Evolving traditions, evolving handcrafts

In other parts of Mexico, the word “mojiganga” refers to giant puppet-like figures worn by dancers, such as those made by Hermes Arroyo in San Miguel Allende.

The word actually can both a  puppet and a kind of festival, which most often is a secular street festival or parade, with the purpose of providing levity after a religious observation.

Montage by the Diario de Morelos newspaper

These often have a burlesque atmosphere, making fun of notable figures and others. In Zacualpan de Amilpas, this idea was reinvented over 50 years ago in relation to celebrations of the Virgin of the Rosary on 29 September. While the religous tradition extends much, much further back, the mojigangas began in 1965, very simply with a float and men dressed as women.

Helmut masks in progress at the workshop of Comparsa Zacualpan Mágico

DSC_0275Since then, the annual event has become far larger and more expressive with groups of partcipants called “comparsas” competing (in a friendly way) to outdo each other on costumes, floats and more. The comparsas choose a theme for themselves each year (much the way that Carnival krews do), with members dressing in similar or thematically-related get-ups. These range from biblical scenes, to Egyptian gods, to Samurai warriors and more. Comparsas design and finance their own paraphanelia. Most is made by the comparsa members, but if they cannot make something, the work with local craftspeople, in particular those who can sew.




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One very interesting development has been the use of cartoneria (paper mache). It is common, along with other materials, for floats, but one use that really stands out is the making of large helmut-like masks, and sometimes even other parts of costumes. The making and use of these helmut/masks can be traced to artisan Flavio Daniel Gutierrez Falfan. Although he gives an uncle credit for inventing them, maestro Flavio has been responsible for popularizing them, teaching many of the young people of the town who participate in comparsas such as Comparsa Zacualpan Mágico.



In the case of this group, the members themselves learn to make the masks and other hard aspects of their costumes, such as swords, shields and one year, samurai armor. These are not thrown together at the last minute. Members work the entire year (finding time among work and other responsibilities) to plan, craft and in the case of clothing, work with local seamstresses.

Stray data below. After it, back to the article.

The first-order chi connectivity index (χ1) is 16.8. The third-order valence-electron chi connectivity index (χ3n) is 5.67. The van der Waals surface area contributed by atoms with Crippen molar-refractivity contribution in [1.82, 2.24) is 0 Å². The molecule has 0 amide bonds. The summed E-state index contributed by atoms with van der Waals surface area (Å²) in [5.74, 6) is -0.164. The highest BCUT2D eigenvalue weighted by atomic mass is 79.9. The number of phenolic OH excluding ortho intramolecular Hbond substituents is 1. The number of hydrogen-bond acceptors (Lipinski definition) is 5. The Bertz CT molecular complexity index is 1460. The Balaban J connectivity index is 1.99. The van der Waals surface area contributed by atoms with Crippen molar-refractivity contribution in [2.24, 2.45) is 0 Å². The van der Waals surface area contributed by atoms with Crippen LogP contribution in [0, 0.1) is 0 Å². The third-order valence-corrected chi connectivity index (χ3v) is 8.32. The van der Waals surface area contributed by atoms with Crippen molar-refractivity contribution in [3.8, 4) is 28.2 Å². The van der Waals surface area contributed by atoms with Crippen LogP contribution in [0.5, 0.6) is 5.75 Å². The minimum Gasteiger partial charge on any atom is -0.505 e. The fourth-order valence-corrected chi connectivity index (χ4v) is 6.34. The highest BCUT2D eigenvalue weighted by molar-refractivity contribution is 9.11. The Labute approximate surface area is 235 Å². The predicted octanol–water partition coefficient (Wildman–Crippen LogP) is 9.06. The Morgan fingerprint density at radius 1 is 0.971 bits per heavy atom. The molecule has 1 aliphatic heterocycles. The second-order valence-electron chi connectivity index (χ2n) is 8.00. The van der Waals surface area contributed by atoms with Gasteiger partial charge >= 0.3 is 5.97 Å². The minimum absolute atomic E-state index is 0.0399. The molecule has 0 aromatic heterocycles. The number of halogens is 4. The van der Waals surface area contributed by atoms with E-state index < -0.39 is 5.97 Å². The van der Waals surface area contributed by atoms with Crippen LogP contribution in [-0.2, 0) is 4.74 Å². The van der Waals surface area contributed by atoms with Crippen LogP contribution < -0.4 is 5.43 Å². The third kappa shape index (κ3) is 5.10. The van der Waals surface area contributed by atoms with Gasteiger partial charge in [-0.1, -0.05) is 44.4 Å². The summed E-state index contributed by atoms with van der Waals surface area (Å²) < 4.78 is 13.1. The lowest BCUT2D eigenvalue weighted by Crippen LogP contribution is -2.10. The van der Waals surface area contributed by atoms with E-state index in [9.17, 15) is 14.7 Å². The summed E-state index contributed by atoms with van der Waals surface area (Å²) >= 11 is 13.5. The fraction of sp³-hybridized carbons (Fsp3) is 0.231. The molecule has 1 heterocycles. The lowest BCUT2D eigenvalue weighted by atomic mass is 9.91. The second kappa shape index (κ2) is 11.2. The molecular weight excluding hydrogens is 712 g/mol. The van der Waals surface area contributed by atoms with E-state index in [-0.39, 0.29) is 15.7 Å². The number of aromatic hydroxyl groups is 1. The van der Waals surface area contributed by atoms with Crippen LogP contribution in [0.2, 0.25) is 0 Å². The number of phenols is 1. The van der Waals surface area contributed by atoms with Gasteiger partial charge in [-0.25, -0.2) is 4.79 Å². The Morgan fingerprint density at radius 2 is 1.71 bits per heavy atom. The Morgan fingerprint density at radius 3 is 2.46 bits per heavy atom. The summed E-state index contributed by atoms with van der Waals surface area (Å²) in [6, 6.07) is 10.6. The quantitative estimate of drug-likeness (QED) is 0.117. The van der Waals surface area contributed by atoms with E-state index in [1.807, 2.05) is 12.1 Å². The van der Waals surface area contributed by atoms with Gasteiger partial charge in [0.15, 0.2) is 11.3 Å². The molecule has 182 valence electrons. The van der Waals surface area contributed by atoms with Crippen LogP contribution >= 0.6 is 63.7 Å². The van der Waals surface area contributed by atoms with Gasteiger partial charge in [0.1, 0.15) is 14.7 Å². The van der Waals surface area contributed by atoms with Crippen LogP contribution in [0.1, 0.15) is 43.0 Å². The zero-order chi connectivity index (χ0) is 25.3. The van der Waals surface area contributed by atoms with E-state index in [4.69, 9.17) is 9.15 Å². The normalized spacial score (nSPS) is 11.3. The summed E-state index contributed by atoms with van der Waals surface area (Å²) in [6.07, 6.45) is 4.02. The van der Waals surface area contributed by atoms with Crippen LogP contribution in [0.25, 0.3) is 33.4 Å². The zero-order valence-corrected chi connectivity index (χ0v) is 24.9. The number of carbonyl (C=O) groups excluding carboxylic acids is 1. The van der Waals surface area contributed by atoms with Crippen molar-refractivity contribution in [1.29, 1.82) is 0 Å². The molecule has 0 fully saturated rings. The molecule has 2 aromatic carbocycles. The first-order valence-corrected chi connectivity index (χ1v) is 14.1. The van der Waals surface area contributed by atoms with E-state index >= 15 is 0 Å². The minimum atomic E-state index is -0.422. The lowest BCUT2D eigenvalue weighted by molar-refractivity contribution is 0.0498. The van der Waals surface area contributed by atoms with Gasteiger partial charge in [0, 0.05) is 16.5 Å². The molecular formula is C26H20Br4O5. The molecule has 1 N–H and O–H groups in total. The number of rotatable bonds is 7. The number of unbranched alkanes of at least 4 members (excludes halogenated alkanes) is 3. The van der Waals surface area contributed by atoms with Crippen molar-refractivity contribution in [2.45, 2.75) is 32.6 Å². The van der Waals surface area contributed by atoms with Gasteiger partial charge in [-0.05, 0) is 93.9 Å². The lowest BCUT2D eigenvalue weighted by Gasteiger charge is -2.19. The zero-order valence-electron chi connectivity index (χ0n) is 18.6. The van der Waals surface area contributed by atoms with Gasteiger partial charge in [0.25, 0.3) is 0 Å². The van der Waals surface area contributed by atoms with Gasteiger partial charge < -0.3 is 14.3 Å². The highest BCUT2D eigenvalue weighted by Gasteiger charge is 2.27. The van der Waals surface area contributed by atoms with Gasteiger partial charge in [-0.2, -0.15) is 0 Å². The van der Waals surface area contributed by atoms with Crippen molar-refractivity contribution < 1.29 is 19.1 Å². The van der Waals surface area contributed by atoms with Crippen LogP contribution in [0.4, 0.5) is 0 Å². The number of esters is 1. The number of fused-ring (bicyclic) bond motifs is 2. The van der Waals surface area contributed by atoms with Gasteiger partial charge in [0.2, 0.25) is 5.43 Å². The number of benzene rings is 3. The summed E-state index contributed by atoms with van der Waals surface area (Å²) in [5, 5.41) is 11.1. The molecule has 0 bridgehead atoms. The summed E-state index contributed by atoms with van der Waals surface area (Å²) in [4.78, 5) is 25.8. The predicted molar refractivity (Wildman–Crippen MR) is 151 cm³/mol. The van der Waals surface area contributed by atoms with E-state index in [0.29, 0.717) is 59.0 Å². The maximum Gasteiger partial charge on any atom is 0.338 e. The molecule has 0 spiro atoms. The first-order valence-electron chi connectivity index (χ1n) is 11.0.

Comparsa Zacualpan Mágico at the 2015 event

Comparsa Zacualpan Mágico at the 2010 event

The results are impressive, smooth, hard and sturdy pieces with innovative design and painting. Although they will sell pieces after a mojiganga, none are professional “cartoneros.” Nonetheless, their work got them invited to participate in the annual National Cartonería Encounter, where I was lucky enough to pick up one of their animal helmut-masks for only 400 pesos (less than $20USD). I sincerely doubt that they still sell their pieces now for so little.

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There is one other interesting recent development in the mojiganga, the appearance of large “alebrijes,” also of paper mache only in the past few years. This is again tracable to maestro Flavio Daniel, who participates regularly in the monumental alebrije parade in Mexico City. Zacualpan’s colorful monsters don´t reach the size (yet) of the ones in Mexico City, but they are still an eye-catching addition.

Alebrije by Comparsa Falfán

The mojiganga has become famous enough to attract about 30,000 people, including international visitors from the United States and Europe, so planning ahead is important. It is a tiny town with limited hotels and parking; however it is close to the small city of Cuautla, Morelos and reasonably close to Cuernavaca. This year’s will be held on Sunday 25 September.

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